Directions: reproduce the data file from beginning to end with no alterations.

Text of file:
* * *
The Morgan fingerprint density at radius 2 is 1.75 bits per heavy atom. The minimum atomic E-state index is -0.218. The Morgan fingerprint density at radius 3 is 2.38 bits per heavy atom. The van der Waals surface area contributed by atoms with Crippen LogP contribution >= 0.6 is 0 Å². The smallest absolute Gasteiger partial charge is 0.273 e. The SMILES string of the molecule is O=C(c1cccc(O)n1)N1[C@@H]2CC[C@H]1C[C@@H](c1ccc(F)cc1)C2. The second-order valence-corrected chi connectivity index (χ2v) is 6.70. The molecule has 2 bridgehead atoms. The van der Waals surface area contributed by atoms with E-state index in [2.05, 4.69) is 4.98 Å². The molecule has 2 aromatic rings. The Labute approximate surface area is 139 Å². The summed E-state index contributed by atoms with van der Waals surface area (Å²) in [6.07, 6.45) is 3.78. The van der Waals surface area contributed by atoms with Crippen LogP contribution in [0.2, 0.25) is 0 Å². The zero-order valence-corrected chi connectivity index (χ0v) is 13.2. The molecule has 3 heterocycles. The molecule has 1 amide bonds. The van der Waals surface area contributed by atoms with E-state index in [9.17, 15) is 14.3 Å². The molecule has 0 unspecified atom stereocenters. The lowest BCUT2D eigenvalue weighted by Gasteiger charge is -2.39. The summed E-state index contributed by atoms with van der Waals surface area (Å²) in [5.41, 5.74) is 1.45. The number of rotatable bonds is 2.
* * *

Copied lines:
The Morgan fingerprint density at radius 2 is 1.75 bits per heavy atom. The minimum atomic E-state index is -0.218. The Morgan fingerprint density at radius 3 is 2.38 bits per heavy atom. The van der Waals surface area contributed by atoms with Crippen LogP contribution >= 0.6 is 0 Å². The smallest absolute Gasteiger partial charge is 0.273 e. The SMILES string of the molecule is O=C(c1cccc(O)n1)N1[C@@H]2CC[C@H]1C[C@@H](c1ccc(F)cc1)C2. The second-order valence-corrected chi connectivity index (χ2v) is 6.70. The molecule has 2 bridgehead atoms. The van der Waals surface area contributed by atoms with E-state index in [2.05, 4.69) is 4.98 Å². The molecule has 2 aromatic rings. The Labute approximate surface area is 139 Å². The summed E-state index contributed by atoms with van der Waals surface area (Å²) in [6.07, 6.45) is 3.78. The van der Waals surface area contributed by atoms with Crippen LogP contribution in [0.2, 0.25) is 0 Å². The zero-order valence-corrected chi connectivity index (χ0v) is 13.2. The molecule has 3 heterocycles. The molecule has 1 amide bonds. The van der Waals surface area contributed by atoms with E-state index in [9.17, 15) is 14.3 Å². The molecule has 0 unspecified atom stereocenters. The lowest BCUT2D eigenvalue weighted by Gasteiger charge is -2.39. The summed E-state index contributed by atoms with van der Waals surface area (Å²) in [5.41, 5.74) is 1.45. The number of rotatable bonds is 2.